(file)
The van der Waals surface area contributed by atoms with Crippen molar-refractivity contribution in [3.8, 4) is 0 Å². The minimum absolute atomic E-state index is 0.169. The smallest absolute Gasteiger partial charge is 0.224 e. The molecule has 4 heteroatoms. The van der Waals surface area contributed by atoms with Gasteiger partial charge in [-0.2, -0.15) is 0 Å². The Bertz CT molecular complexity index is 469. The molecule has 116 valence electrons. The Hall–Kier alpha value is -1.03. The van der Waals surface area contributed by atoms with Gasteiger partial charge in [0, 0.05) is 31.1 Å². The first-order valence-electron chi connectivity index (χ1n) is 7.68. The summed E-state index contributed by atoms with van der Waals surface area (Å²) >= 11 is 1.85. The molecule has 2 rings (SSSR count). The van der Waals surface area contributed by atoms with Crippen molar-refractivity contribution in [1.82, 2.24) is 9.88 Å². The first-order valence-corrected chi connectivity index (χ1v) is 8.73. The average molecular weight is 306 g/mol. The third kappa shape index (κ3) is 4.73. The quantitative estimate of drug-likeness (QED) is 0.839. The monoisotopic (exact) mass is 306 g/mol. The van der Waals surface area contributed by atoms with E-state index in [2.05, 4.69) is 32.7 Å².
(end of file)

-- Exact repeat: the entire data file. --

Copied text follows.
The van der Waals surface area contributed by atoms with Crippen molar-refractivity contribution in [3.8, 4) is 0 Å². The minimum absolute atomic E-state index is 0.169. The smallest absolute Gasteiger partial charge is 0.224 e. The molecule has 4 heteroatoms. The van der Waals surface area contributed by atoms with Gasteiger partial charge in [-0.2, -0.15) is 0 Å². The Bertz CT molecular complexity index is 469. The molecule has 116 valence electrons. The Hall–Kier alpha value is -1.03. The van der Waals surface area contributed by atoms with Gasteiger partial charge in [0, 0.05) is 31.1 Å². The first-order valence-electron chi connectivity index (χ1n) is 7.68. The summed E-state index contributed by atoms with van der Waals surface area (Å²) >= 11 is 1.85. The molecule has 2 rings (SSSR count). The van der Waals surface area contributed by atoms with Crippen molar-refractivity contribution in [1.82, 2.24) is 9.88 Å². The first-order valence-corrected chi connectivity index (χ1v) is 8.73. The average molecular weight is 306 g/mol. The third kappa shape index (κ3) is 4.73. The quantitative estimate of drug-likeness (QED) is 0.839. The monoisotopic (exact) mass is 306 g/mol. The van der Waals surface area contributed by atoms with E-state index in [2.05, 4.69) is 32.7 Å².